The Ties that Bind

About the Film 

Rigorous in its thoughtful self-examination, this personal family portrait details director Diana Newton’s own journey toward acceptance alongside her sister Christine, a trans woman navigating the emotional and physical perils of coming out. Wrenching and eloquent, The Ties That Bind offers an inside look at living authentically amidst one Southern family’s own culture wars.

About the Filmmaker

Diana Newton is the Director and Producer of her recently personal documentary film, The Ties That Bind. The film premiered in April 2017 at the River Run International Film Festival, and continues to screen at festival and community outreach venues. The film was broadcast on PBS’ To the Contrary program’s online film festival in December 2017 and by PBS affiliate UNC-TV in February 2018. Diana previously directed an educational documentary--Change Journey: Facing Terminal Illness(2009)--about managing change based on the true story of a cancer patient. In the past Diana served as President of the Southern Documentary Fund and is currently Programming Director of the Chelsea Theater in Chapel Hill, NC.

Q&A on the Film

The Ties That Bind.jpgRead the full Q&AAfter completing a 12-year filming process, Director and Producer Diana Newton reflects on her time documenting such a personal part of her family's history.

PBS: Diana, you mentioned that you knew Christine’s revelation would test your family ties and that this was the moment you wanted to begin documenting her story. What was her initial reaction about learning that you wanted to explore this project?

Diana Newton: Christine was, and has remained, very enthusiastic about this film project. That fact often surprises people who have asked me, perhaps because they assume that a trans person might not want their very personal story writ large on screen by a family member. But I think when you have had to hide your real self for most of your life — in her case almost 40 years — being able to tell your story is like finally getting enough oxygen to breathe.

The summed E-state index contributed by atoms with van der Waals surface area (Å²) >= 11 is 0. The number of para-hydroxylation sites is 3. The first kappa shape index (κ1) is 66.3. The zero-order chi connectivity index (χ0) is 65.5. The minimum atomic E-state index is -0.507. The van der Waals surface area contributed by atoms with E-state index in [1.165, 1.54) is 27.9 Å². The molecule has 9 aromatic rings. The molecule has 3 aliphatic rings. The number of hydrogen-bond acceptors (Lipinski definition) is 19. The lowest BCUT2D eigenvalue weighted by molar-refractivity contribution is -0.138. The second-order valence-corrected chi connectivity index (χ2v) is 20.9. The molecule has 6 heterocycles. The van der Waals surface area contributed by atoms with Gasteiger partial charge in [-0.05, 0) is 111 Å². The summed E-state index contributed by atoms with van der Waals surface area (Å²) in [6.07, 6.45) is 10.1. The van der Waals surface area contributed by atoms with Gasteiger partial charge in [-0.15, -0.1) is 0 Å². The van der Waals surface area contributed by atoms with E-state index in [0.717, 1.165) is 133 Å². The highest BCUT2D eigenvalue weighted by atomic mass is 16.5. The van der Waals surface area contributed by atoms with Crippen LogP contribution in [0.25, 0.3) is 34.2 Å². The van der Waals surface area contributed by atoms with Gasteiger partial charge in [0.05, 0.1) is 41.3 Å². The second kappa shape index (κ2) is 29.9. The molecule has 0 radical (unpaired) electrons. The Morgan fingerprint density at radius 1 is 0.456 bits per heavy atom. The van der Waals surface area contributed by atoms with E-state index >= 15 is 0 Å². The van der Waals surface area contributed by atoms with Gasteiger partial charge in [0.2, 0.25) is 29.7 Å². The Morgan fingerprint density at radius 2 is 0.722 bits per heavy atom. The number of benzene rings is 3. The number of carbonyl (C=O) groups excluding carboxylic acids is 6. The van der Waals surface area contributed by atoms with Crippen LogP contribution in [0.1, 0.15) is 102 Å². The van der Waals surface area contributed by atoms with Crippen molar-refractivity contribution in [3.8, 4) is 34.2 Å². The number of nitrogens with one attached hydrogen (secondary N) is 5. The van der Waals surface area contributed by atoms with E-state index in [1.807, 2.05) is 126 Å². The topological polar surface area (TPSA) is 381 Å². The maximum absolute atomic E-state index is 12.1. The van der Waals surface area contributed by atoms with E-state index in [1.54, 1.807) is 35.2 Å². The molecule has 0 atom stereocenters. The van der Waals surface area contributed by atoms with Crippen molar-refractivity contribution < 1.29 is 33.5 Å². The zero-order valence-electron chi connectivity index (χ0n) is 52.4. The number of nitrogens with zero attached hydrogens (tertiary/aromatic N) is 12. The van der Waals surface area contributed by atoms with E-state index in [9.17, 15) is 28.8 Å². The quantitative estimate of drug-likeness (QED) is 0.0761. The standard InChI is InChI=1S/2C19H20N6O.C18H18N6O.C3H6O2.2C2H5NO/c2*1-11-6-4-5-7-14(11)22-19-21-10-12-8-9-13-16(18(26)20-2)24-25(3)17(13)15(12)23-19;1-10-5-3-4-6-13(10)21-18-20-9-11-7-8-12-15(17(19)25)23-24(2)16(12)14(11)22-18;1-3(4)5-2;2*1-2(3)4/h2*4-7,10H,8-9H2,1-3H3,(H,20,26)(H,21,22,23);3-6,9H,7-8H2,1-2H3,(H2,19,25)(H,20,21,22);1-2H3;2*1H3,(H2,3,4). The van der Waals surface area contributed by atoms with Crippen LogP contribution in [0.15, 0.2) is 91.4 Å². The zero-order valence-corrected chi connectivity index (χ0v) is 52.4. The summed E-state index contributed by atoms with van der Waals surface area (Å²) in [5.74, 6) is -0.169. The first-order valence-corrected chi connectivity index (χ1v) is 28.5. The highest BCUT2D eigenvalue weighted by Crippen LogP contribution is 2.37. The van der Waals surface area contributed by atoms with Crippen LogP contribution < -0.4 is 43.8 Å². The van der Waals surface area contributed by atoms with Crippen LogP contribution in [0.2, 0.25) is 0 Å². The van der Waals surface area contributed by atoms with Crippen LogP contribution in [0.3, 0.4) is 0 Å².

Making the film gave her the space and opportunity to be seen and heard in a profound and authentic way. Which is not to say that it hasn’t been painful for her to revisit some very difficult aspects of her experience of coming out to our family and their responses over time as we repeatedly screen the film. Ironically, the rest of my family members were far more ambivalent about being filmed than she was!

More from the Q&A 

About the Partner 

To the Contrary with Bonnie Erbé is the PBS weekly all women’s news analysis program. For more than a quarter of a century, TTC has been dedicated to highlighting the diverse perspectives of women on issues impacting women, children and diverse communities. The nationally broadcast program provides cutting-edge information on topics ranging from women entrepreneurs, women in politics, girls in science and math, family issues, the environment, health issues for women and children globally and nationally and a variety of other. Our panelists and interviewees constitute a diverse array of successful, well-known female leaders from the worlds of journalism, politics, government, business and entertainment. In the past few years TTC launched its About Women and Girls film festival highlighting the rights and struggles of women, girls and diverse communities winners have their programming broadcast nationally on PBS.

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